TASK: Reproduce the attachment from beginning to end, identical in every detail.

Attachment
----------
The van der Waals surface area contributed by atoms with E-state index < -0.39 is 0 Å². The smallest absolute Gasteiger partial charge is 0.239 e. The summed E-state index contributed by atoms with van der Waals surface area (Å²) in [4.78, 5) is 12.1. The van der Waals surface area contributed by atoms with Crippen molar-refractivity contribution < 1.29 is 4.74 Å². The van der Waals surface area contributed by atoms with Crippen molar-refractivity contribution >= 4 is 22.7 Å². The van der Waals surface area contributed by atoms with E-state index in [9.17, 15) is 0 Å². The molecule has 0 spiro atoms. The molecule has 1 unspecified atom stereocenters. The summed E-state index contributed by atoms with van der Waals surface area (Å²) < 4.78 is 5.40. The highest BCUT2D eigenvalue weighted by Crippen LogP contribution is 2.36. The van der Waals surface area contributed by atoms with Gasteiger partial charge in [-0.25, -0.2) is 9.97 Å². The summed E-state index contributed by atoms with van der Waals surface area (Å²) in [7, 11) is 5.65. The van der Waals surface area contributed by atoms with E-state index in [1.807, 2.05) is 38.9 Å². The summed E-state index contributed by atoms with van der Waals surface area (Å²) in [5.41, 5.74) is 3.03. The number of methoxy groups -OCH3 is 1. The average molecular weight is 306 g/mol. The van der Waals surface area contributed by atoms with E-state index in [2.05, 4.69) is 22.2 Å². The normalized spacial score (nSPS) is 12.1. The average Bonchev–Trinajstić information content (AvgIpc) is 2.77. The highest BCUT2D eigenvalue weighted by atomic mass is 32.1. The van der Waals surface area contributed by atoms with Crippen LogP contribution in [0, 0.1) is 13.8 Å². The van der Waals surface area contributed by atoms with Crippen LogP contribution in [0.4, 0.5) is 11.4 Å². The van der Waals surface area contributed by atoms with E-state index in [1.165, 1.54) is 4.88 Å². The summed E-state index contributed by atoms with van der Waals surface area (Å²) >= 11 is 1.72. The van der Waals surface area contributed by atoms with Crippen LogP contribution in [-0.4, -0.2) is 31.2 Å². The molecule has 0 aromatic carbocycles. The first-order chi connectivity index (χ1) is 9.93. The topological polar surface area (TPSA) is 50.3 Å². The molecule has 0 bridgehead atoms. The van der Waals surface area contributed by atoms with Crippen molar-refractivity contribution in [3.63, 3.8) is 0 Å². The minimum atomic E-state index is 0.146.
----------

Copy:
The van der Waals surface area contributed by atoms with E-state index < -0.39 is 0 Å². The smallest absolute Gasteiger partial charge is 0.239 e. The summed E-state index contributed by atoms with van der Waals surface area (Å²) in [4.78, 5) is 12.1. The van der Waals surface area contributed by atoms with Crippen molar-refractivity contribution < 1.29 is 4.74 Å². The van der Waals surface area contributed by atoms with Crippen molar-refractivity contribution >= 4 is 22.7 Å². The van der Waals surface area contributed by atoms with E-state index in [9.17, 15) is 0 Å². The molecule has 0 spiro atoms. The molecule has 1 unspecified atom stereocenters. The summed E-state index contributed by atoms with van der Waals surface area (Å²) < 4.78 is 5.40. The highest BCUT2D eigenvalue weighted by Crippen LogP contribution is 2.36. The van der Waals surface area contributed by atoms with Gasteiger partial charge in [-0.25, -0.2) is 9.97 Å². The summed E-state index contributed by atoms with van der Waals surface area (Å²) in [7, 11) is 5.65. The van der Waals surface area contributed by atoms with E-state index in [1.807, 2.05) is 38.9 Å². The summed E-state index contributed by atoms with van der Waals surface area (Å²) in [5.41, 5.74) is 3.03. The number of methoxy groups -OCH3 is 1. The average molecular weight is 306 g/mol. The van der Waals surface area contributed by atoms with E-state index in [2.05, 4.69) is 22.2 Å². The normalized spacial score (nSPS) is 12.1. The average Bonchev–Trinajstić information content (AvgIpc) is 2.77. The highest BCUT2D eigenvalue weighted by atomic mass is 32.1. The van der Waals surface area contributed by atoms with Crippen LogP contribution in [0, 0.1) is 13.8 Å². The van der Waals surface area contributed by atoms with Crippen LogP contribution in [0.4, 0.5) is 11.4 Å². The van der Waals surface area contributed by atoms with E-state index in [1.165, 1.54) is 4.88 Å². The summed E-state index contributed by atoms with van der Waals surface area (Å²) >= 11 is 1.72. The van der Waals surface area contributed by atoms with Crippen LogP contribution in [-0.4, -0.2) is 31.2 Å². The molecule has 0 aromatic carbocycles. The first-order chi connectivity index (χ1) is 9.93. The topological polar surface area (TPSA) is 50.3 Å². The molecule has 0 bridgehead atoms. The van der Waals surface area contributed by atoms with Crippen molar-refractivity contribution in [3.63, 3.8) is 0 Å². The minimum atomic E-state index is 0.146.